US, Federal, state and local governments have been fighting against illegal drugs for decades with little or no success. I think I finally figured out why? These agencies seem to only fixate on the supply, rather than the demand side of the equation. This makes no sense as the government has gone after other vices like alcohol and smoking by making the user/ purchaser suffer through higher taxes and increased penalties for drunk drivers. But they use the opposite strategy with illegal drugs.

Maybe if they started punishing the user with stiff fines, short jail sentences and other penalties, the demand for the drugs would go down and we would have less of a problem. Someone tell me where I'm wrong. My guess is that the elites don't want this because then other rich, powerful and influential people, and lots of middle class people would suffer because of scandal. Getting caught by middle class people might cost them their job or worse, so the govt. avoids this problem and goes after the drug suppliers, which does not work.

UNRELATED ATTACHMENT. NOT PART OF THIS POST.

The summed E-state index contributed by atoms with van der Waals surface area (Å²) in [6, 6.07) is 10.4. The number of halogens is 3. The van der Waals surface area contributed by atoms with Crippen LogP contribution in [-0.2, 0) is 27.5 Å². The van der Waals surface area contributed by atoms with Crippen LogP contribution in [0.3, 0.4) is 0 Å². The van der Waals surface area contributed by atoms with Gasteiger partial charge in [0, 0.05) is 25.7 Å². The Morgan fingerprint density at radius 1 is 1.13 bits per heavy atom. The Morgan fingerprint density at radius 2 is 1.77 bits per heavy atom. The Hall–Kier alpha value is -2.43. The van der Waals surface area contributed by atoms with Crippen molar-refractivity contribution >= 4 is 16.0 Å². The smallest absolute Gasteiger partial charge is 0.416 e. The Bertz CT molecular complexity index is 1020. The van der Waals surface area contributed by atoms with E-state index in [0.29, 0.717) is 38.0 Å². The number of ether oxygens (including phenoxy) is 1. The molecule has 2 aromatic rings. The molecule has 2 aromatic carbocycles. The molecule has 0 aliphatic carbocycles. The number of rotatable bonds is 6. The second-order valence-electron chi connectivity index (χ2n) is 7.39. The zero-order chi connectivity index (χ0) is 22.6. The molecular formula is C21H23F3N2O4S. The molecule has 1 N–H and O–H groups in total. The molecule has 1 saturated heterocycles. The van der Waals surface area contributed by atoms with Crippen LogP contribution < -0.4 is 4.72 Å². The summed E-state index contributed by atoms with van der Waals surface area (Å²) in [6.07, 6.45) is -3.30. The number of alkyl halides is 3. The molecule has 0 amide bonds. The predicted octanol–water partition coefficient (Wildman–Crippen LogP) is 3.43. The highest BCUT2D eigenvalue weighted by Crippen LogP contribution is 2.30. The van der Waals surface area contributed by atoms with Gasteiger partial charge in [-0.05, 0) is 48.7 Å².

Possession is illegal...pretty much every where. However, particular offenses and circumstances will vary by State, but in the least fines, even for tiny amounts of grass, are issued. The War on Drugs has failed primarily because "they" went/go after the lowest people on the ladder; the street dealers. Occasionally a big dog will get nabbed, but no one is really going after the major players, even though they could.

The WoD also failed because when it comes to users the aim has been on jailing users instead of rehab. Sure a crack addict or junkie will kick in jail, as they have no choice, only to begin using again the second they are released. It's kind of hard to sell something if you have no customers.

Middle class and wealthy individuals don't get caught as often because they are being supplied from, consume in, and hang out with more "respectable" circumstances. They also have a tendency to hide their use, or at least not brag about it.